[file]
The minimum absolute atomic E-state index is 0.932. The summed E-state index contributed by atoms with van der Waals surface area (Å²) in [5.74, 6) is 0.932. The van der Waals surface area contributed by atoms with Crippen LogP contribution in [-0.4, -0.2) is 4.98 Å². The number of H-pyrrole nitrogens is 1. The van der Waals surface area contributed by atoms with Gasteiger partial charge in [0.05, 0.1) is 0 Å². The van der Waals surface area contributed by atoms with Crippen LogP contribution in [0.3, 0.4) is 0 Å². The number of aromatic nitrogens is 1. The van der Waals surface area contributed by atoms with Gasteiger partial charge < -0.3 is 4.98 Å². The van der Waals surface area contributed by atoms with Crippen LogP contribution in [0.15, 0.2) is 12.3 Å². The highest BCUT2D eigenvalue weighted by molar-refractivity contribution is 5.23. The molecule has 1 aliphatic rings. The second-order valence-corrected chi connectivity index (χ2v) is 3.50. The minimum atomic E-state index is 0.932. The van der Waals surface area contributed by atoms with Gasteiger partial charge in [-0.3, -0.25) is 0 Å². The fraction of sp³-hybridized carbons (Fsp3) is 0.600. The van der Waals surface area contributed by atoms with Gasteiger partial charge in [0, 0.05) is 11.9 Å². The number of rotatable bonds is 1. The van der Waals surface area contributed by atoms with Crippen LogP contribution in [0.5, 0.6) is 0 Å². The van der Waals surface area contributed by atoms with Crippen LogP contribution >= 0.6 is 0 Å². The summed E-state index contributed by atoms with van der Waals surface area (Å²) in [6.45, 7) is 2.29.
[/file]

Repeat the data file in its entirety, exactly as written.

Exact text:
The minimum absolute atomic E-state index is 0.932. The summed E-state index contributed by atoms with van der Waals surface area (Å²) in [5.74, 6) is 0.932. The van der Waals surface area contributed by atoms with Crippen LogP contribution in [-0.4, -0.2) is 4.98 Å². The number of H-pyrrole nitrogens is 1. The van der Waals surface area contributed by atoms with Gasteiger partial charge in [0.05, 0.1) is 0 Å². The van der Waals surface area contributed by atoms with Crippen LogP contribution in [0.3, 0.4) is 0 Å². The number of aromatic nitrogens is 1. The van der Waals surface area contributed by atoms with Gasteiger partial charge < -0.3 is 4.98 Å². The van der Waals surface area contributed by atoms with Crippen LogP contribution in [0.15, 0.2) is 12.3 Å². The highest BCUT2D eigenvalue weighted by molar-refractivity contribution is 5.23. The molecule has 1 aliphatic rings. The second-order valence-corrected chi connectivity index (χ2v) is 3.50. The minimum atomic E-state index is 0.932. The van der Waals surface area contributed by atoms with Gasteiger partial charge in [-0.3, -0.25) is 0 Å². The fraction of sp³-hybridized carbons (Fsp3) is 0.600. The van der Waals surface area contributed by atoms with Gasteiger partial charge in [0, 0.05) is 11.9 Å². The number of rotatable bonds is 1. The van der Waals surface area contributed by atoms with Crippen LogP contribution in [0.5, 0.6) is 0 Å². The van der Waals surface area contributed by atoms with Crippen LogP contribution >= 0.6 is 0 Å². The summed E-state index contributed by atoms with van der Waals surface area (Å²) in [6.45, 7) is 2.29.